Do your best to kick the click-bait habit
What if you saw a headline that said that a brilliant billionaire investor, whose every move is closely watched, had put on a trade that wasn't widely known — and if it were, it might rumble through the markets?
Would you click on that link?
Now what if you were told that the media reported this same trade by this same investor for five years running, and mentioned that there was no proof it was true — and that even if it was true, the bet seemed to be wrong and had had no impact on markets? I assume you would skip that post, right?
Let's call it adventures in confirmation bias.
The scenario above describes just how overhyped and misleading headlines have become as a staple of web-published market commentary.
I recently was reminded of how many empty news calories many readers consume, courtesy of Michael Harris of Price Action Lab Blog. Harris is an engineer and systems developer who has put his graduate engineering degrees to use analysing markets and developing trading systems. His critical thinking about back-testing and data-mining often has proven wonderfully insightful.
Harris highlighted a classic example of the click-bait approach with a simple chart of the Standard & Poor's 500 Index, annotated to show every time a news story reported that George Soros's investment fund was buying puts on the index, or making a bet that the market would fall.
There are some lessons here, including but not limited to:
• Your financial plans, and the investing goals of most people, are very different from those of a billionaire.
• Soros's puts might be a hedge against another and opposite position, meaning that he actually is betting the market will rise — but just in case it doesn't, he's taken out a bit of insurance.
• The information could be old, and not reflective of current positions.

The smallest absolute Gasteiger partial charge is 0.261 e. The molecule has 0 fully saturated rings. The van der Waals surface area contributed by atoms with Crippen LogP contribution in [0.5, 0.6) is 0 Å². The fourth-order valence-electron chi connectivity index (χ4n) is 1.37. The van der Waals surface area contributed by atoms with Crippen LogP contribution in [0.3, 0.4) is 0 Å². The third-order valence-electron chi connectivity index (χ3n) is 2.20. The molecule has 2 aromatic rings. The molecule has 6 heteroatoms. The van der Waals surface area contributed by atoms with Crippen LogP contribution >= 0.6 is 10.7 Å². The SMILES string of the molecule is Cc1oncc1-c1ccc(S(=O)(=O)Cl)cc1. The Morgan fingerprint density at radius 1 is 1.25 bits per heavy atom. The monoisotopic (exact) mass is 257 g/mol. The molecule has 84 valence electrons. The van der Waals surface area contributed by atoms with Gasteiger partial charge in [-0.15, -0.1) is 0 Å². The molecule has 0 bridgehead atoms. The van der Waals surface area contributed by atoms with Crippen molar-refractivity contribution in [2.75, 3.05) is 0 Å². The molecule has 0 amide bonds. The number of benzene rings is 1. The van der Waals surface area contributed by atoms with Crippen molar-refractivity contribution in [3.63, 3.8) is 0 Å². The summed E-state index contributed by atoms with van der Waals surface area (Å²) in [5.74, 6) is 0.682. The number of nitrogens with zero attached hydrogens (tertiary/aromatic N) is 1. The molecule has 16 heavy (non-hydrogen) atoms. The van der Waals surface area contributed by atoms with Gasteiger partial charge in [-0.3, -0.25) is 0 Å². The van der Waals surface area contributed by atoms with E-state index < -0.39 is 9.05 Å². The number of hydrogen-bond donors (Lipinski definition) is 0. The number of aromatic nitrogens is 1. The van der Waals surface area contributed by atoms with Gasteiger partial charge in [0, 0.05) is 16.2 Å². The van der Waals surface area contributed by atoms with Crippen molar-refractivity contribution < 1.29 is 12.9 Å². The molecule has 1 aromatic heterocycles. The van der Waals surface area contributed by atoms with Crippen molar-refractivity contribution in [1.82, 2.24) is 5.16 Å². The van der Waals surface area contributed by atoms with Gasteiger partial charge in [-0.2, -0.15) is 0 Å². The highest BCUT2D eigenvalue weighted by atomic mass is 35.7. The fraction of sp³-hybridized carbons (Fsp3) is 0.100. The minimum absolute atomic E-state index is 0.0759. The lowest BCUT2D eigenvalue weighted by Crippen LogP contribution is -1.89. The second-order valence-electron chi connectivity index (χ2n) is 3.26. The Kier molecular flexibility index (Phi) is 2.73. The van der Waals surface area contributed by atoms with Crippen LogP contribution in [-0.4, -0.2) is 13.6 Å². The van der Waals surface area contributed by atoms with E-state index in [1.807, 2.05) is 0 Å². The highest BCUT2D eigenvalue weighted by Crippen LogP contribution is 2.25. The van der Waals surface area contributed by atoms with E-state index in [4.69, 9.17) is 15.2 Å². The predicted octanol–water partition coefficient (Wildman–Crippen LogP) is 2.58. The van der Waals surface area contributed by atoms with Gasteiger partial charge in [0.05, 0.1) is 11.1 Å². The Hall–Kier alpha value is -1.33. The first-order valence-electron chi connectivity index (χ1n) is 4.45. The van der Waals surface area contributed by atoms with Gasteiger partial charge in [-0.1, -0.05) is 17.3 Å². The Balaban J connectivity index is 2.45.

• The writer may have an axe to grind with Soros's politics or ideology.
• Soros's market call could be wrong.
It isn't just Soros who is cited regularly in these kinds of posts and articles. Michael Price and Larry Swedroe do an admirable job of taking down the perennially wrong pundits who cite this random fact or that ad hoc tidbit as empirical support for their views.
We have discussed aspects of this before. In this vein I have pointed out some folks who make the same market call year after year, regardless of what happens in the economy, markets or with corporate profits. Marc Faber's annual prediction of a “1987-like crash” is a perfect example. He did change it up earlier this year, when he said that “asset markets will crash like Titanic”. Despite a seven-year streak of being wrong, he must be awarded points for creativity for that one, substituting events that occurred 104 years ago for those that happened merely 30 years ago.
I don't want to pick on Faber, who is an appealing media personality and makes for great entertainment whenever he speaks about any subject. It's just that entertainment isn't a sound base on which to build your portfolio. Lots of talking heads are much worse, and with more dubious motives.
Why does this annual farce go on? Because it works. Juicy headlines attract clicks, and people who make (and repeat) outrageous claims attract eyeballs and capital.
Why people feel obligated to give their money to these mystics is beyond my understanding, but it is effective, and so it continues.
As a public-service reminder to pundits and click mongers — people may forget, but the internet remains indexed and Google-searchable for a long time.
So please folks, don't encourage this foolishness by giving in to the temptation to click on every salacious, but misleading, headline you see. You will only encourage them.